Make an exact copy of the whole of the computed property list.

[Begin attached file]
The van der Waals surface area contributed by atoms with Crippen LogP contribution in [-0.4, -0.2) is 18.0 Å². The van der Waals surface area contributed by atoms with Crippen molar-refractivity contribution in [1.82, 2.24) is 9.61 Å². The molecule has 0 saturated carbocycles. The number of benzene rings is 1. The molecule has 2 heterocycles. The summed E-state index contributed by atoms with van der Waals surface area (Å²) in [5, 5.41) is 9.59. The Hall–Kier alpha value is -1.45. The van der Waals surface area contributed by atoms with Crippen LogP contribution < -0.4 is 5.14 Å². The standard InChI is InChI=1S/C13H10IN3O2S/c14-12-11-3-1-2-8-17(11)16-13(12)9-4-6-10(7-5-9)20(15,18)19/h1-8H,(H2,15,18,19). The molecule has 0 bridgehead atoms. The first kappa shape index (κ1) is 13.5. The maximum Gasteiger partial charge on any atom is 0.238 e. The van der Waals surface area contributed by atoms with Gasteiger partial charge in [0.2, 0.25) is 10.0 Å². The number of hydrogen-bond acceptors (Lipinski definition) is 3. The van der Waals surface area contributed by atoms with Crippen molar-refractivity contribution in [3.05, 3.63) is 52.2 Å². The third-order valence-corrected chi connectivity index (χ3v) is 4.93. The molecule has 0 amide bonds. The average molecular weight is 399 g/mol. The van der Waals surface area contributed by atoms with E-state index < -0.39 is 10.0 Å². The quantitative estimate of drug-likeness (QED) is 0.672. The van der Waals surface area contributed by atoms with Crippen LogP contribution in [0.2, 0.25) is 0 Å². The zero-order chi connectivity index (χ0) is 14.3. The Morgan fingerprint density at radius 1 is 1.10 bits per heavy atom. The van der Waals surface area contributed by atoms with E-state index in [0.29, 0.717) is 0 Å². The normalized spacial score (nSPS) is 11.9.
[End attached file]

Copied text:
The van der Waals surface area contributed by atoms with Crippen LogP contribution in [-0.4, -0.2) is 18.0 Å². The van der Waals surface area contributed by atoms with Crippen molar-refractivity contribution in [1.82, 2.24) is 9.61 Å². The molecule has 0 saturated carbocycles. The number of benzene rings is 1. The molecule has 2 heterocycles. The summed E-state index contributed by atoms with van der Waals surface area (Å²) in [5, 5.41) is 9.59. The Hall–Kier alpha value is -1.45. The van der Waals surface area contributed by atoms with Crippen LogP contribution < -0.4 is 5.14 Å². The standard InChI is InChI=1S/C13H10IN3O2S/c14-12-11-3-1-2-8-17(11)16-13(12)9-4-6-10(7-5-9)20(15,18)19/h1-8H,(H2,15,18,19). The molecule has 0 bridgehead atoms. The first kappa shape index (κ1) is 13.5. The maximum Gasteiger partial charge on any atom is 0.238 e. The van der Waals surface area contributed by atoms with Gasteiger partial charge in [0.2, 0.25) is 10.0 Å². The number of hydrogen-bond acceptors (Lipinski definition) is 3. The van der Waals surface area contributed by atoms with Crippen molar-refractivity contribution in [3.05, 3.63) is 52.2 Å². The third-order valence-corrected chi connectivity index (χ3v) is 4.93. The molecule has 0 amide bonds. The average molecular weight is 399 g/mol. The van der Waals surface area contributed by atoms with E-state index < -0.39 is 10.0 Å². The quantitative estimate of drug-likeness (QED) is 0.672. The van der Waals surface area contributed by atoms with Crippen LogP contribution in [0.2, 0.25) is 0 Å². The zero-order chi connectivity index (χ0) is 14.3. The Morgan fingerprint density at radius 1 is 1.10 bits per heavy atom. The van der Waals surface area contributed by atoms with E-state index in [0.29, 0.717) is 0 Å². The normalized spacial score (nSPS) is 11.9.